Being in the community newspaper business, I’ve followed with interest the rise and fall of AOL’s Patch.
Patch, a network of hyperlocal Internet news sites, was once touted as the logical evolution of community news.
I didn’t buy that notion.
Last week, AOL announced it is cutting 40 percent of its work force, approximately 500 people. It will close up to 40 percent of its news sites or locate other media outlets willing to take them on.
I believe Patch is a failure because the standards to which real newspapers hold themselves cannot be achieved without much greater expense than AOL is willing to bear.
While there’s a fair number of naysayers who have almost giddily pronounced the printed word all but dead, I’ve always thought Patch would prove otherwise.
When a reader grabs their newspaper out of the box or buys one at a newsstand, they’re not thinking about all of the parts and pieces that led to that moment — nor do they need to.
From my perspective, though, it’s mind-boggling that everything comes together at all, let alone two times a week.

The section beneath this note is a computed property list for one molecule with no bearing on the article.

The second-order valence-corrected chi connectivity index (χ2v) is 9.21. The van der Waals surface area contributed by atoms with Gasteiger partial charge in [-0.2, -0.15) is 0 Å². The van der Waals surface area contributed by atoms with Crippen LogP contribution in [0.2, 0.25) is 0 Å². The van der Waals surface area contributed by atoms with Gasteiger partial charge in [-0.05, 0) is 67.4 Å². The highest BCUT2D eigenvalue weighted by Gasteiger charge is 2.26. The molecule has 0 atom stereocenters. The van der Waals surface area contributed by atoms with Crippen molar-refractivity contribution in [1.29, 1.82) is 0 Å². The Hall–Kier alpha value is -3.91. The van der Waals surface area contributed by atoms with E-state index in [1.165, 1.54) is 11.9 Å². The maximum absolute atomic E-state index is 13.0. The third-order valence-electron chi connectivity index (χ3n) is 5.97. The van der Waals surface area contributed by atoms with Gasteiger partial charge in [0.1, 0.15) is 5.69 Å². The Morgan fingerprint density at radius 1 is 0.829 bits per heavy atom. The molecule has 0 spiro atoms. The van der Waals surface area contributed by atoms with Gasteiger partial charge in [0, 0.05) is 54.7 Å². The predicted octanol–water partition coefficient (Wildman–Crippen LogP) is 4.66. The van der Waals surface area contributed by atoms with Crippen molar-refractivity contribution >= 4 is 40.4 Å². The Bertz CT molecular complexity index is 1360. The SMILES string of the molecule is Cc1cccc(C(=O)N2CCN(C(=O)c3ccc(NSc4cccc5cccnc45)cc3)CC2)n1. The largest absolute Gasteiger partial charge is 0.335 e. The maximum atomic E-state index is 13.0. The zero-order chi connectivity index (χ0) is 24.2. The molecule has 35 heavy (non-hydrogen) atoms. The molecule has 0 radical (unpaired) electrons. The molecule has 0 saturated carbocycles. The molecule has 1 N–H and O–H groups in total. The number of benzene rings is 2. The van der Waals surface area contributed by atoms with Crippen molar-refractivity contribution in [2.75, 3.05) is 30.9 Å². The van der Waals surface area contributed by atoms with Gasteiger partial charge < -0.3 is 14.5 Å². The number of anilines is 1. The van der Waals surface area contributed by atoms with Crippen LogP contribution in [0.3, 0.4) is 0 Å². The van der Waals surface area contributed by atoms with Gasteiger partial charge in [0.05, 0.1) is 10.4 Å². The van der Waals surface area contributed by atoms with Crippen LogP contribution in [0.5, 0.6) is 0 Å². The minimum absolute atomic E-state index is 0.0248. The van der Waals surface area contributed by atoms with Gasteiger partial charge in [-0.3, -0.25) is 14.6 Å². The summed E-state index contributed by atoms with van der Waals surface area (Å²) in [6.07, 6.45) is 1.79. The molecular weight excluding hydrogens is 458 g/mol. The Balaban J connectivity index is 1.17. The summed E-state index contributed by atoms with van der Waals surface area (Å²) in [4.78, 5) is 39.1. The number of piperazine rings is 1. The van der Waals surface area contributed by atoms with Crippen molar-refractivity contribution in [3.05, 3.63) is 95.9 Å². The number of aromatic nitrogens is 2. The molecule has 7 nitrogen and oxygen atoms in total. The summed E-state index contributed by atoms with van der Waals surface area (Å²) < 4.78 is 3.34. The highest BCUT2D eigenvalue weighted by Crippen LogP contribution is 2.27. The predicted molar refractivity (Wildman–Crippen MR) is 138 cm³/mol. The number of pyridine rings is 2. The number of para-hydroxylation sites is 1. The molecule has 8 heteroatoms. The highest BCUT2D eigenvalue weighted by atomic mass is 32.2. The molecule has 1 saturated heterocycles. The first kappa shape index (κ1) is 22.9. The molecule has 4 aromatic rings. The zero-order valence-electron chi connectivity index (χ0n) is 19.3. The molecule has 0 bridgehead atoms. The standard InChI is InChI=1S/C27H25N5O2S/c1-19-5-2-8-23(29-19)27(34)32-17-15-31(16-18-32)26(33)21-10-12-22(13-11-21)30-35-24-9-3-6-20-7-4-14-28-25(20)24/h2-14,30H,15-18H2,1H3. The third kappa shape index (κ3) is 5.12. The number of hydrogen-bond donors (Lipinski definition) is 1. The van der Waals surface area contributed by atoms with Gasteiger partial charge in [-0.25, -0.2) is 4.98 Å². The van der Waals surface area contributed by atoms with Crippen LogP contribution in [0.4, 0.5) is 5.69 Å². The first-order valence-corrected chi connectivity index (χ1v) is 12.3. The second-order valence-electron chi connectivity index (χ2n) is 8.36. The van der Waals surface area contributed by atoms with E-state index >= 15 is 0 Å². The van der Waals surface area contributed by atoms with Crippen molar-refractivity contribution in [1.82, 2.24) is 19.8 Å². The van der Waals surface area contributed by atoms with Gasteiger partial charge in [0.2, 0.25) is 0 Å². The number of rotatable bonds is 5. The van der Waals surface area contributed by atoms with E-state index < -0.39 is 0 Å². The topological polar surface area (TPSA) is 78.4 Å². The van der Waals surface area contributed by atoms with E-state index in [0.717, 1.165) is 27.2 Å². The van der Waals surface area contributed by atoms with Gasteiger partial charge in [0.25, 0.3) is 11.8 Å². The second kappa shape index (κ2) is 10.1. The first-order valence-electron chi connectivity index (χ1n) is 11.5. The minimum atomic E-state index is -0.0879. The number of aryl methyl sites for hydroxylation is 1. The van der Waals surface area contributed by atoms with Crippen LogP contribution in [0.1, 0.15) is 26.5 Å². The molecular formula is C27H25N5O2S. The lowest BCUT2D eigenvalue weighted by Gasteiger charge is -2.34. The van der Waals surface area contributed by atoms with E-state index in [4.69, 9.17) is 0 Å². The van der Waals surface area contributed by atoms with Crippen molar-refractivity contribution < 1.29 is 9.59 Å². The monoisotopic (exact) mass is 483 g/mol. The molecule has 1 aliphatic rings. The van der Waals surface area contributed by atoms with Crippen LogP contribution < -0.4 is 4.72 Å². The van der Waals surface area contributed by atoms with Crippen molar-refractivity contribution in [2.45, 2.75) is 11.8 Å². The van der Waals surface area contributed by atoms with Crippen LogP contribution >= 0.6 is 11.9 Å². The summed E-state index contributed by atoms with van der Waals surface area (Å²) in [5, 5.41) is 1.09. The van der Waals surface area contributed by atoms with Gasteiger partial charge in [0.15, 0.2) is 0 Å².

The process of gathering and reporting the news is anything but simple or inexpensive. Reporters are paid professionals, most of whom have college degrees. Those I’ve had the privilege of working with consider what they do a responsibility.
It sounds trite, but rare is the community newspaper reporter who is doing it just for the money.
Of course, there are many other hard costs related to producing the newspaper — sales, customer service, production, printing and delivering.
Employing people to do all of those jobs means paying wages and benefits that ultimately filter back into the community.
That means your local newspaper is part of the lifestream that keeps your community vital and growing. It also means the newspaper, like most its advertisers, is a business — and unapologetically so.
Newspapers are historically terrible at promoting themselves, and many — in particular the large dailies — were unprepared for the competition for national news that the Internet unleashed. Even then, the big daily newspapers produced the same content that people saw on TV and heard on the radio. Their fight was much tougher.
By staying local and adhering to key journalistic ethics and standards, I’ve always believed good community newspapers could weather the biggest grenades that the Internet could lob at them and come out stronger in the end.
There’s no doubt in my mind that Patch’s unraveling has everything to do with the endurance, viability and determination of the very newspaper you’re holding in your hands.